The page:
DAD: You spend all your time in your room, on your computer. And I, I just watch TV all the time, I drink too much, I know it, no one has to tell me that –
ME: Oh my God, this SO DOESN’T HAVE ANYTHING TO DO WITH ANYTHING!
And he started to cry. Jesus. I mean, obviously he was on the sentimental side of a half-dozen beers, but Jesus Christ. Ms. Meisner makes one phone call to the house and all of a sudden Dad’s sobbing about how he’s a horrible parent and how he hasn’t seemed to be able to hold anything together since Mom died. I had absolutely no idea what to do. I mean, how are you supposed to comfort your own father when he’s – being like that? (Especially when he’s sort of right; he doesn’t understand that I don’t mind that much that he’s sort of in his own shell. I mean, whatever, let him deal with things however he has to deal with them. I’m doing fine.)
I wound up patting him awkwardly on the shoulder a bunch of times, just saying "it’s okay, really, there isn’t a problem, Dad, it’s fine" like a broken record. And he kept insisting it wasn’t. And he kept crying and I kept patting and glancing at the computer and thinking It would all be okay, Dad, really, if you’d just go back to your movie and I could go back to my computer. I can’t do this.
Finally he pulled himself together enough to say he thought Ms. Meisner was right, he should be more involved in my life at school, we should maybe even try family counseling at some point. I was too relieved that he’d stopped crying to notice what he was saying, really. But this is so, so, so very not good. Mrs. Meisner drives me crazy; she’s one of those superficially cheerful bouncy types – her favorite word is "super!" and she never goes anywhere without a colorful scarf with some ridiculous abstract pattern or other on it. And there is a picture on her wall of an eggshell breaking open and blueberries falling out of it, with the caption "Expect the Unexpected." What in GOD’S name is that supposed to mean? It’s bad enough seeing her every week myself; now I’m supposed to drag *Dad* in there? I mean, look at the three of us: I don’t do my homework, Dad watches too much TV, and Ms. Meisner thinks blueberries hatch from eggs. Which one of those people seems to need the most help, here?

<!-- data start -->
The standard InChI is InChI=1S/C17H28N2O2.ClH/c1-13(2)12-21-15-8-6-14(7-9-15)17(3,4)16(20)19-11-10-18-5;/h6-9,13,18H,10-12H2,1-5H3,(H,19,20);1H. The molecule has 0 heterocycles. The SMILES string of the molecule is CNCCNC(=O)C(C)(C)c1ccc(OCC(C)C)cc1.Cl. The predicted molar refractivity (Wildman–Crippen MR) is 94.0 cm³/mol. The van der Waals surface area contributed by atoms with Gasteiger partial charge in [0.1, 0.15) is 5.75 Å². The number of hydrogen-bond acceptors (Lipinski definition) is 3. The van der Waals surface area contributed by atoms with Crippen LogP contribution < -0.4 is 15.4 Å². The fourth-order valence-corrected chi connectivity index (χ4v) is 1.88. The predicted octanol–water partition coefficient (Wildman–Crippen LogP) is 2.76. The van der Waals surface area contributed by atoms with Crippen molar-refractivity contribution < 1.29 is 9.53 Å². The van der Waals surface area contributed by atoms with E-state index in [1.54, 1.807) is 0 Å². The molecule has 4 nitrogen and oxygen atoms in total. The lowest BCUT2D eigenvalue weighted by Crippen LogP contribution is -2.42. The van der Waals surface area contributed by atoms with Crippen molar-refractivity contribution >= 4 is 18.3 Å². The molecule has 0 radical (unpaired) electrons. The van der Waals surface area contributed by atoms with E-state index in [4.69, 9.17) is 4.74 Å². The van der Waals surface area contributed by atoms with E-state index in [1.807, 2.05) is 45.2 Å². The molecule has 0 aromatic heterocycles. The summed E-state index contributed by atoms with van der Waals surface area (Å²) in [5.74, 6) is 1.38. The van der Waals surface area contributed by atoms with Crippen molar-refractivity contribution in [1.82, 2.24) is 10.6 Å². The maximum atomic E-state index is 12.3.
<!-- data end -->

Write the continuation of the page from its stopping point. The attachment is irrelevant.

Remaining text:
My point is, I hate her and she’s useless and stupid and totally unhelpful to me, solo, singular. So how she’s supposed to help my dad and me, plural, is just beyond me. I'm not... I really don't know how to deal with this. I don't think I can deal with him in her office. I can barely deal with him here in my room.
Okay, you know what, forget this bullshit, I have fanfic to work on. I haven't updated Stars May Fall in three days. The last chapter got 57 comments. Let's see if I can beat that this time around.